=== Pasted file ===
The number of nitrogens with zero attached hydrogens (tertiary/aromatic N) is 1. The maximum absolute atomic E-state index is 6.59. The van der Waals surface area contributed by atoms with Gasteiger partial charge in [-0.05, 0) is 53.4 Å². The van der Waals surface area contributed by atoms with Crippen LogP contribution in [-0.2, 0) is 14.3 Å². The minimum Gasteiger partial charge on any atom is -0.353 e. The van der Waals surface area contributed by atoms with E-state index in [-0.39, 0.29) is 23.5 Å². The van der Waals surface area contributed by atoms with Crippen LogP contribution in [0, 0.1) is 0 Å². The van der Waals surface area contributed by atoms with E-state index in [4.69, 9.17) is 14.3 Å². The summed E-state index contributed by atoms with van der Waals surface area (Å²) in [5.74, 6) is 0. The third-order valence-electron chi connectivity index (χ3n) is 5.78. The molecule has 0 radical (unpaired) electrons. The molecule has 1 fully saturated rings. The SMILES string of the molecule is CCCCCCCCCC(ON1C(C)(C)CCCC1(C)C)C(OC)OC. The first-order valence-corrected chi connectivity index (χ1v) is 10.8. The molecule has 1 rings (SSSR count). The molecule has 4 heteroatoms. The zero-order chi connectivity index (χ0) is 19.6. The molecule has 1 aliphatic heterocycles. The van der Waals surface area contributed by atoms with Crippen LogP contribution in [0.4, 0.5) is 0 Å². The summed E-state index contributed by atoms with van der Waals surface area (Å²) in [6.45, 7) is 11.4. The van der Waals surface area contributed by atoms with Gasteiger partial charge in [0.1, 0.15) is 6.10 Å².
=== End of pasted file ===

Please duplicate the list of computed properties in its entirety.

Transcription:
The number of nitrogens with zero attached hydrogens (tertiary/aromatic N) is 1. The maximum absolute atomic E-state index is 6.59. The van der Waals surface area contributed by atoms with Gasteiger partial charge in [-0.05, 0) is 53.4 Å². The van der Waals surface area contributed by atoms with Crippen LogP contribution in [-0.2, 0) is 14.3 Å². The minimum Gasteiger partial charge on any atom is -0.353 e. The van der Waals surface area contributed by atoms with E-state index in [-0.39, 0.29) is 23.5 Å². The van der Waals surface area contributed by atoms with Crippen LogP contribution in [0, 0.1) is 0 Å². The van der Waals surface area contributed by atoms with E-state index in [4.69, 9.17) is 14.3 Å². The summed E-state index contributed by atoms with van der Waals surface area (Å²) in [5.74, 6) is 0. The third-order valence-electron chi connectivity index (χ3n) is 5.78. The molecule has 0 radical (unpaired) electrons. The molecule has 1 fully saturated rings. The SMILES string of the molecule is CCCCCCCCCC(ON1C(C)(C)CCCC1(C)C)C(OC)OC. The first-order valence-corrected chi connectivity index (χ1v) is 10.8. The molecule has 1 rings (SSSR count). The molecule has 4 heteroatoms. The zero-order chi connectivity index (χ0) is 19.6. The molecule has 1 aliphatic heterocycles. The van der Waals surface area contributed by atoms with Crippen LogP contribution in [0.4, 0.5) is 0 Å². The summed E-state index contributed by atoms with van der Waals surface area (Å²) in [6.45, 7) is 11.4. The van der Waals surface area contributed by atoms with Gasteiger partial charge in [0.1, 0.15) is 6.10 Å².